Although I had placed Chapman in the psycho-killer category, I later learned that the Dakota doorman was a Cuban, a Bay of Pigs veteran who had been on the CIA payroll, and may have been somehow implicated in the murder. His very presence there certainly made the psycho-killer motive more of a cover for a sophisticated political assassination. John Hinckley’s emergence as a psycho-killer-political-assassin wannabe made this idea more feasible.

Another fact I didn’t know at the time was Lennon’s resurgence as a political activist, a new radicalization that was fostered by his hearing some new music that inspired him to return to the recording studio and to begin a new period in his multi-facited career.

Then I heard a radio interview with the author of a book on the FBI’s Lennon files, which documented the extent they went out of their way to intimidate Lennon and keep him from living in America.

The more I think about it, the more important it seems that these political assassinations should be studied and understood, so they can be counter-acted and prevented from ever happening again. 

Music for Sandy Relief

Music's Biggest Names Come Together for Sandy Relief
Wednesday's 12-12-12 concert at Madison Square Garden features musical acts such as Bruce Springsteen and the Rolling Stones, among many others.

December 11, 2012

One of the most prestigious pop music lineups ever assembled is slated to perform for a Hurricane Sandy benefit concert Wednesday at Madison Square Garden in New York City.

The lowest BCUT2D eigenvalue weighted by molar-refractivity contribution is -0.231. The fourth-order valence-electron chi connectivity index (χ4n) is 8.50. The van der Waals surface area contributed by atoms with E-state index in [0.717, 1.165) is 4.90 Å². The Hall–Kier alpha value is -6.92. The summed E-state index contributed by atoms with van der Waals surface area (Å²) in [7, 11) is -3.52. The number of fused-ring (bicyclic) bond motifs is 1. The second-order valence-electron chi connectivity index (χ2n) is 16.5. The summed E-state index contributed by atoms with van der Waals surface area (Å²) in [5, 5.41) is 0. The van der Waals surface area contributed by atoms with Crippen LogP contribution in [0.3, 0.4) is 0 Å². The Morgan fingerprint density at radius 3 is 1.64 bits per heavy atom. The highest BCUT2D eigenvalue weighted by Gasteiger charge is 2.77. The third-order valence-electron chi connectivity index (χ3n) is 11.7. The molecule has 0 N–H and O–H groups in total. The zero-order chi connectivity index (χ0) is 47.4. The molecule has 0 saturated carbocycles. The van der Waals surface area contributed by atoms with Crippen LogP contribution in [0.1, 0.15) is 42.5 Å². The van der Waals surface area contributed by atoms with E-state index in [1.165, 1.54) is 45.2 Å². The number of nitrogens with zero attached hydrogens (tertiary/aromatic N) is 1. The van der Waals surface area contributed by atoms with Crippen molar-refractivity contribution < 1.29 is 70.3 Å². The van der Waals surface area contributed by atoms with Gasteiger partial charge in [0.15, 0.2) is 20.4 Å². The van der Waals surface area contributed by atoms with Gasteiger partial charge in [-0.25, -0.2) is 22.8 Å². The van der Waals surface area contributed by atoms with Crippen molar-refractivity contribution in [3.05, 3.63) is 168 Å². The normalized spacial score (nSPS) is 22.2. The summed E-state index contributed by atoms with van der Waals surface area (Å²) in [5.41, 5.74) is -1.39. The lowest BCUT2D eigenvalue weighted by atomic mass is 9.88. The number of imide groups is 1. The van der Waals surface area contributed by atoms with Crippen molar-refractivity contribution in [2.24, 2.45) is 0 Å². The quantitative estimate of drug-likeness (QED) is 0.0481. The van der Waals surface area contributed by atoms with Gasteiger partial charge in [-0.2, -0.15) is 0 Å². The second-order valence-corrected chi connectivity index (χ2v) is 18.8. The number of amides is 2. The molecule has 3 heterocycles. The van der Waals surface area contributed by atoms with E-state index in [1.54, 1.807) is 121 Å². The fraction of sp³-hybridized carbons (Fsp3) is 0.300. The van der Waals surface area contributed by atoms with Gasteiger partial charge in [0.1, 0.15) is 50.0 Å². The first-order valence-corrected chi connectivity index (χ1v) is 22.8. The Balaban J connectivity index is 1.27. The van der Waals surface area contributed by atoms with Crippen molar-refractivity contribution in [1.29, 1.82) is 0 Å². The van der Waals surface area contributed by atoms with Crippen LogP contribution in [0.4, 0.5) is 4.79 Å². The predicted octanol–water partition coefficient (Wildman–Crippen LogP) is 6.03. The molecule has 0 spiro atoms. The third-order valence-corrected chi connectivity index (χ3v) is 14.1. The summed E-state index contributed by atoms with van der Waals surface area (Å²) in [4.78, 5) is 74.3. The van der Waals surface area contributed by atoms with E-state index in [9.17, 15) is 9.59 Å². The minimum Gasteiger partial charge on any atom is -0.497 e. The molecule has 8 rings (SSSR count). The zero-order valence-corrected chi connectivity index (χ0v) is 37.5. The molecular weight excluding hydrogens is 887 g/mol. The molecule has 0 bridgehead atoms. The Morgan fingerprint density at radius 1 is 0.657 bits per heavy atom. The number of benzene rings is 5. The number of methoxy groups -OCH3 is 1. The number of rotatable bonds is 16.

Called the 12-12-12 Concert for Sandy Relief, the long-sold out benefit show features a lineup that includes Jersey Shore rock stalwarts Bruce Springsteen and Jon Bon Jovi. Proceeds from ticket sales and donations will benefit the Robin Hood Relief Fund, which has distributed approximately $10.5 million in grants to more than 100 different Hurricane Sandy-related groups.

Springsteen and Bon Jovi are being joined by Eric Clapton, Dave Grohl of the Foo Fighters, Billy Joel, Alicia Keys, Chris Martin of Coldplay, Eddie Vedder, Roger Waters, Kanye West, the Who, Paul McCartney, and, as of just a few days ago, the Rolling Stones, who are in the midst of their abridged last-ever world tour.

Many of the participating musicians have recorded video testimonies, which can be viewed on the 12-12-12 website. Bon Jovi, who returned to New Jersey following Hurricane Sandy, shared his reaction to seeing the devastation first hand.

“There have been hurricanes. There have been storms. But I’ve never seen anything remotely close to what Hurricane Sandy was,” he said in the short benefit video. “When you see National Guard on Ocean Avenue in Sea Bright, your jaw drops.”

Springsteen’s testimonial describes the personality of the shore and its people. His conversation is made somber, unintentionally, perhaps, by his use of past tense to describe a shore and shore culture that may not return.

“To see it washed away was just very painful. The size of the destruction was shocking, and it took days and days to even understand the level of destruction that occurred along the Jersey Shore,” he said. “What makes a place that place is a fragile thing very often.”
The 12-12-12 benefit, presented by Chase, comes on the heels of a recent Sandy Relief telethon where Springsteen and Bon Jovi also performed that raised more than $20 million for the Red Cross.

According to the 12-12-12 website, Wednesday's concert at 7:30 p.m. will be accessible by 2 billion people throughout the world. In all, there will be 34 U.S. network and television feeds providing coverage in North and South America, Asia, Europe, Africa and Australia. The show also will be aired on the radio and streamed live online by multiple web outlets, including AOL.

For a full list of websites, television stations, movie theaters and radio stations, click here.
Donations are being solicited online here. Cell phone users can also donated $10 to Sandy Relief by texting “ROBINHOOD” to 50555.

Tuesday, November 6, 2012


PLATO ON MUSIC (From The Republic, Odyssey, i. 352)